Review Summary: Painfully obvious clone of the National, with very little of the same quality.1 of 1 thought this review was well written
Poor old No. Usually, we try and pop bands into genres. With No, to describe what they sound like, I really just have to point to another band... the National. They're saddled with a ridiculous name that will certainly not improve the search engine optimisation scores. And if you're going be the derivative version of a giant on the indie music scene, it better be a fantastic facsimile like the Editors.
Sadly, No fall short. One gets the feeling they have married the inoffensive, bland qualities of bands like the Fray and the Script to the personal power of the National. You know that sort of anonymous soft rock personified by acts like the Rembrandts and Deep Blue Something, which got carted into the 2000's and refined by the Ryan Tedders of the world.
At their best, No manage to recreate the atmosphere of the National with their most blatantly obvious copy - third track The Long Haul. It's an impressive piece of work, with some genuinely striking lyrics like "this helium prefers no ceiling". It has naked, haunting quality that's hard not to like even in the face of its unoriginality. However, second track There's A Glow boasts such clunkers as "there's a glow up over the city", then a line or two later, "phases me to know that she's pretty". It's sort of a lazy rhyme that makes you want to smack your forehead with your palm, and illustrates that No don't really know what they're doing. Maybe they felt thrilled that the National laid out a blueprint for what to do with a slightly deeper voiced frontman, and just rushed into the studio to record the light version.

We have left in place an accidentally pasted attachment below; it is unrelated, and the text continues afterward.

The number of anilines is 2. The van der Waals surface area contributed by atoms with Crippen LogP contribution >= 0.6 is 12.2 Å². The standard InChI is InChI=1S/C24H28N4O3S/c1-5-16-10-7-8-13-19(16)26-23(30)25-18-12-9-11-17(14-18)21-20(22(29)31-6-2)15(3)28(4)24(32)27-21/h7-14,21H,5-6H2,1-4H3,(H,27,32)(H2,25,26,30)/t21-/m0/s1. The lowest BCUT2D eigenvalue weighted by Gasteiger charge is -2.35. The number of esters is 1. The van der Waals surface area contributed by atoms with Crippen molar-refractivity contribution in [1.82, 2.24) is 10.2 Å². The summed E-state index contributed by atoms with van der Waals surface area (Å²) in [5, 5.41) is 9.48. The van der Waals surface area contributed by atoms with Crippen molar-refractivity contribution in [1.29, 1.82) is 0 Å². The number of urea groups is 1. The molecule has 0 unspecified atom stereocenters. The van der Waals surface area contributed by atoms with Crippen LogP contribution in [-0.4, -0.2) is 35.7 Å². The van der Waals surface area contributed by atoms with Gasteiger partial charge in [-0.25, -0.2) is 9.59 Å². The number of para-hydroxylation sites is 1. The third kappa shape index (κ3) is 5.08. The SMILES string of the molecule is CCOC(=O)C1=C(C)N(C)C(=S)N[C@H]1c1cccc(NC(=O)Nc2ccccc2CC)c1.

The opening tracks are lukewarm with their fizzing guitars that fail to build a considered approach, rather bubbling along in a light, driving fashion designed to bring this particular brand of indie to the masses (I suppose No hopes to be the Young the Giant of sad reflective tunes). However, the EP lives or dies by its most startling departure from the National sound - track five Coming Down. This apes a different reference - sort of Chasing Cars by Snow Patrol, with a disgusting synth line which sounds faintly as if it might be penned and recorded by a songwriter for the Barney show.
They have a minor success with final track "Stay", which moves closer to the safe territory, but still includes disaster lines like "I've got this feeling / you'll always be dreaming". It has some nice dips and rises, with a tasteful piano addition to emphasise the endings of lines.
No matter how hard they try however, No could probably never score higher than average while they live in the shadow of one of the best modern rock bands currently active. Oddly enough, I feel there is some promise here - maybe they can find a way to take the sound they admire, and temper it with something else - make it their own. I'm hoping they avoid the circular synth riff as a differentiator though.